However, a subsequent study has suggested that the relationship between the mitoUPR and longevity is more complicated. After completing an RNAi screen for genes that activate the mitoUPR, it was shown that only some of these genes increase lifespan, while others decrease it [16]. This indicates that activation of the mitoUPR is not sufficient to increase lifespan. It was also shown that RNAi against cco-1 can still increase the lifespan of an atfs-1 deletion mutant (tm4525) even though the atfs-1 mutation prevented the activation of the mitoUPR (as measured with an hsp-6 reporter strain) [16]. Similarly, RNAi against atfs-1 prevented the activation of the mitoUPR in isp-1 mutants but did not impact longevity. Combined, these results suggest that activation of the mitoUPR is not required for longevity that is induced by cco-1 RNAi or isp-1 mutation. Similarly, it was shown that the increase in lifespan resulting from RNAi against a putative cytochrome c oxidase (F29C4.2) was not affected by loss of atfs-1 [17]. Thus, at present, the role of the mitoUPR in determining longevity remains unclear [18].

In this work, we explore the role of the mitoUPR in the lifespan of three long-lived mitochondrial mutants: clk-1, isp-1, and nuo-6 [19,20,21,22]. These genes encode proteins involved in the mitochondrial electron transport chain including a hydroxylase required for the synthesis of ubiquinone, a subunit of complex III called the Rieske iron sulfur protein and a subunit of complex I, respectively. In clk-1 and isp-1 mutants, we find that the mitoUPR is not required during adulthood for their long lifespans, but is required for these worms to develop to adulthood, making it impossible to assess its contributions to longevity conclusively. Importantly, nuo-6 worms do not require the mitoUPR to develop to adulthood, thereby providing the opportunity to assess the role of the mitoUPR in longevity. We find that in nuo-6 worms the activation of the mitoUPR causes the upregulation of stress response genes and metabolic enzymes and that this results in increased resistance to multiple stresses and long lifespan.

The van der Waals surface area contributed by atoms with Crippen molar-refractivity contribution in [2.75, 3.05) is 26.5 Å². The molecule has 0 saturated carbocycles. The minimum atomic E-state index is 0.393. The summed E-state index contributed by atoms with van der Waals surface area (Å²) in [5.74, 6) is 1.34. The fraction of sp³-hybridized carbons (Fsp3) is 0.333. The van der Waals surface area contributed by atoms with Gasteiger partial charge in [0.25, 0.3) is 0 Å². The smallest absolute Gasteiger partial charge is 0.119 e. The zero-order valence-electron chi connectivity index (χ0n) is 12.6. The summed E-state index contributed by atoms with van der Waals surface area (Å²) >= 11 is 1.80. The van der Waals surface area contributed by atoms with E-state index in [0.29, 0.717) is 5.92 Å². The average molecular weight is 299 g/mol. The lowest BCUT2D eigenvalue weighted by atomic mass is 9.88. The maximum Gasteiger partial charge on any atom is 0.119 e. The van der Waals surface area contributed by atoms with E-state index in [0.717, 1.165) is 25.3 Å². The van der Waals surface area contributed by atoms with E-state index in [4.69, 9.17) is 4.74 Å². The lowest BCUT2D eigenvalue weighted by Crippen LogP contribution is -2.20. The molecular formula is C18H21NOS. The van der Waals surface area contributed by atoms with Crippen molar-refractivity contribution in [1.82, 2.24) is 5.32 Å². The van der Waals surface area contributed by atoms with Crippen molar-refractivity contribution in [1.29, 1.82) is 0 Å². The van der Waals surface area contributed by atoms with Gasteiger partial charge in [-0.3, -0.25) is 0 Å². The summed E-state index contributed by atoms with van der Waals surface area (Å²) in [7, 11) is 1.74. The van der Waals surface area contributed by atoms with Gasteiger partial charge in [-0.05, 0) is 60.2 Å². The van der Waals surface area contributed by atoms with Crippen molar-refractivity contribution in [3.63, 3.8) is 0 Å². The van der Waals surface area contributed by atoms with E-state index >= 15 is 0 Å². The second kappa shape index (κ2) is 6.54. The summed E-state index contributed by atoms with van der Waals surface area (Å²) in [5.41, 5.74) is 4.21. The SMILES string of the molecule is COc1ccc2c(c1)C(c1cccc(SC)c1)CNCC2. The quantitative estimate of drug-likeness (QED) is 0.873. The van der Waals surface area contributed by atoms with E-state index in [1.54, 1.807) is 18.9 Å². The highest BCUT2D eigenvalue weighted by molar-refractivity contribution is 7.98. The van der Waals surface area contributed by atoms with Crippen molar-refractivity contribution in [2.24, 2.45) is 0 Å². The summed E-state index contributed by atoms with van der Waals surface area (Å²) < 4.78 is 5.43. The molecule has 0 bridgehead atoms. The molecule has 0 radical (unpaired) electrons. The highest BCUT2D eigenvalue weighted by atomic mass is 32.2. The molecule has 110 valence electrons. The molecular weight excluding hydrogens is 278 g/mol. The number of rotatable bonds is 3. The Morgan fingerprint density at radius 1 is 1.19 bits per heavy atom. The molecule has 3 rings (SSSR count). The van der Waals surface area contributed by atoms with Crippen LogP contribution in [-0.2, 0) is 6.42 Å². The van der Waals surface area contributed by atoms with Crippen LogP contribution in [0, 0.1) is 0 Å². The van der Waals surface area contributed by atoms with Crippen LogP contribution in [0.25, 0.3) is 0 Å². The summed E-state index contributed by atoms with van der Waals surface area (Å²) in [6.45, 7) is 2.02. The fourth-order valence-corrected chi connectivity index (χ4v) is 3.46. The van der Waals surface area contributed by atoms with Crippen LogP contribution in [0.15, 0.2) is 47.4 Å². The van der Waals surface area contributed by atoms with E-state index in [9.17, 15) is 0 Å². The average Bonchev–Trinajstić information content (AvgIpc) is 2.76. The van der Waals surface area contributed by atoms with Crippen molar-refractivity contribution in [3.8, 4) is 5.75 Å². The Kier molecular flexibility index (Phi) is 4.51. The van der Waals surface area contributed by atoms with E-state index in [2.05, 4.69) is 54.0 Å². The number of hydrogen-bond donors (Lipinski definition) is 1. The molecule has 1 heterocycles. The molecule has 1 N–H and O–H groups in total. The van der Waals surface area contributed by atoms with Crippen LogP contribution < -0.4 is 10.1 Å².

In order to examine the role of the mitoUPR in the long lifespan of the mitochondrial mutants clk-1, isp-1, and nuo-6, we first sought to confirm that the mitoUPR is upregulated in these mutants [6, 12, 23]. To do this, we crossed the mitochondrial mutant strains to a reporter strain for the mitoUPR target gene hsp-6 (Phsp-6::GFP) [2]. We found that clk-1, isp-1, and nuo-6 worms all exhibit increased fluorescence compared to wild-type worms (Fig. 1a) indicating activation of the mitoUPR. We found that fluorescence from the mitoUPR reporter remained significantly increased until day 5 of adulthood (Fig. 1b). Since GFP-tagged proteins can have a half-life of multiple days, it is possible that fluorescence from the mitoUPR reporter strain during adulthood resulted from mitoUPR activity during development. To confirm that the mitoUPR remains activated in adulthood, we examined RNAseq data from clk-1, isp-1, and nuo-6 mutants at the young adult stage [24]. We found that hsp-6 mRNA is significantly increased in all three strains and is correlated with atfs-1 mRNA levels (Additional file 1: Figure S1).

To elucidate the role of the mitoUPR in the long-lifespan of clk-1, isp-1, and nuo-6 worms, we examined how decreasing atfs-1 expression affected their longevity. We used three different paradigms of increasing severity: atfs-1 RNAi beginning in the experimental L4 generation, atfs-1 RNAi beginning in the parental L4 generation and an atfs-1(gk3094) deletion mutation.

Finally, we examined the effect of an atfs-1 deletion mutation on the lifespan of the mitochondrial mutants. We found that clk-1;atfs-1 double mutants produce few progeny and that the progeny arrest at the L1 or L2 stage of development (Fig. 2i). Similarly, we found that isp-1;atfs-1 double mutants arrest at the L2 or L3 stage (Fig. 2j). In contrast, nuo-6;atfs-1 double mutants were found to be viable and fertile. Examining the lifespan of these double mutants revealed that the atfs-1 deletion completely reverted nuo-6 lifespan to wild-type but did not impact wild-type lifespan (Fig. 2k). The atfs-1 deletion reduced expression of atfs-1 and hsp-6 and increased the expression of hsp-16.11 and hsp-16.2 (Fig. 2l). Combined, these results demonstrate that atfs-1 is required for the development of clk-1 and isp-1 worms to adulthood and for the longevity of nuo-6 worms. Loss of atfs-1 does not decrease wild-type lifespan, and in the mitochondrial mutants, atfs-1 is not needed during adulthood for normal lifespan. 041b061a72